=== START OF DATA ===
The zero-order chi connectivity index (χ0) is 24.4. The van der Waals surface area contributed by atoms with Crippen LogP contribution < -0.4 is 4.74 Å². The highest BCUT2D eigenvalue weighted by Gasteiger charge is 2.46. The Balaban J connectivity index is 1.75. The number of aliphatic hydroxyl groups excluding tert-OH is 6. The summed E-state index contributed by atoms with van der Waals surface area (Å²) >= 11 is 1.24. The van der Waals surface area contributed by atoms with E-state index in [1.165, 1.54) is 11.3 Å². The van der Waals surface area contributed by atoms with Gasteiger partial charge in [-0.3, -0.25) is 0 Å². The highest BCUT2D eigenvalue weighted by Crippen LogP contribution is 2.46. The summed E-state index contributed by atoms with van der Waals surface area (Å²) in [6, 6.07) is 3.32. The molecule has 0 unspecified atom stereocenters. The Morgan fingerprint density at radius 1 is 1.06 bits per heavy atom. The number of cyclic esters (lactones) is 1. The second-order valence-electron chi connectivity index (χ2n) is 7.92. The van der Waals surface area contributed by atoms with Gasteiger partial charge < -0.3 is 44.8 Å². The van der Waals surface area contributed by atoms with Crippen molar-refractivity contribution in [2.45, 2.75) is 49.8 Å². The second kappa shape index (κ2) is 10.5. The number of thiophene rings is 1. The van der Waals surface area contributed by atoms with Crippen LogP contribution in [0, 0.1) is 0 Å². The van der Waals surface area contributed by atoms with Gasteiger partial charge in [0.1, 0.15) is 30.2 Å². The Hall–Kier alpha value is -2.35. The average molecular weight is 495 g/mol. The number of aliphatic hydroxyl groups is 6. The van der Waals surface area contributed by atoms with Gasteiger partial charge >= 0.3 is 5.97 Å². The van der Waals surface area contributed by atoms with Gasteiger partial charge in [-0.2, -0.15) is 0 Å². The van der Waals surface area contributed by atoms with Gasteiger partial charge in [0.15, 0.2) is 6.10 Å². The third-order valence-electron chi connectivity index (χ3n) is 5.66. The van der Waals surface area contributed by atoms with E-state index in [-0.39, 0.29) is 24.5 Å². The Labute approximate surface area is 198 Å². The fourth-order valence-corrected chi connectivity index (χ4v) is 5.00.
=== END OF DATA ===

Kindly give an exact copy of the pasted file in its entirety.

The zero-order chi connectivity index (χ0) is 24.4. The van der Waals surface area contributed by atoms with Crippen LogP contribution < -0.4 is 4.74 Å². The highest BCUT2D eigenvalue weighted by Gasteiger charge is 2.46. The Balaban J connectivity index is 1.75. The number of aliphatic hydroxyl groups excluding tert-OH is 6. The summed E-state index contributed by atoms with van der Waals surface area (Å²) >= 11 is 1.24. The van der Waals surface area contributed by atoms with E-state index in [1.165, 1.54) is 11.3 Å². The van der Waals surface area contributed by atoms with Gasteiger partial charge in [-0.3, -0.25) is 0 Å². The highest BCUT2D eigenvalue weighted by Crippen LogP contribution is 2.46. The summed E-state index contributed by atoms with van der Waals surface area (Å²) in [6, 6.07) is 3.32. The molecule has 0 unspecified atom stereocenters. The Morgan fingerprint density at radius 1 is 1.06 bits per heavy atom. The number of cyclic esters (lactones) is 1. The second-order valence-electron chi connectivity index (χ2n) is 7.92. The van der Waals surface area contributed by atoms with Gasteiger partial charge < -0.3 is 44.8 Å². The van der Waals surface area contributed by atoms with Crippen molar-refractivity contribution in [2.45, 2.75) is 49.8 Å². The second kappa shape index (κ2) is 10.5. The number of thiophene rings is 1. The van der Waals surface area contributed by atoms with Crippen LogP contribution in [0, 0.1) is 0 Å². The van der Waals surface area contributed by atoms with Gasteiger partial charge in [0.1, 0.15) is 30.2 Å². The Hall–Kier alpha value is -2.35. The average molecular weight is 495 g/mol. The number of aliphatic hydroxyl groups is 6. The van der Waals surface area contributed by atoms with Gasteiger partial charge >= 0.3 is 5.97 Å². The van der Waals surface area contributed by atoms with Gasteiger partial charge in [-0.2, -0.15) is 0 Å². The van der Waals surface area contributed by atoms with Gasteiger partial charge in [0.15, 0.2) is 6.10 Å². The third-order valence-electron chi connectivity index (χ3n) is 5.66. The van der Waals surface area contributed by atoms with E-state index in [-0.39, 0.29) is 24.5 Å². The Labute approximate surface area is 198 Å². The fourth-order valence-corrected chi connectivity index (χ4v) is 5.00.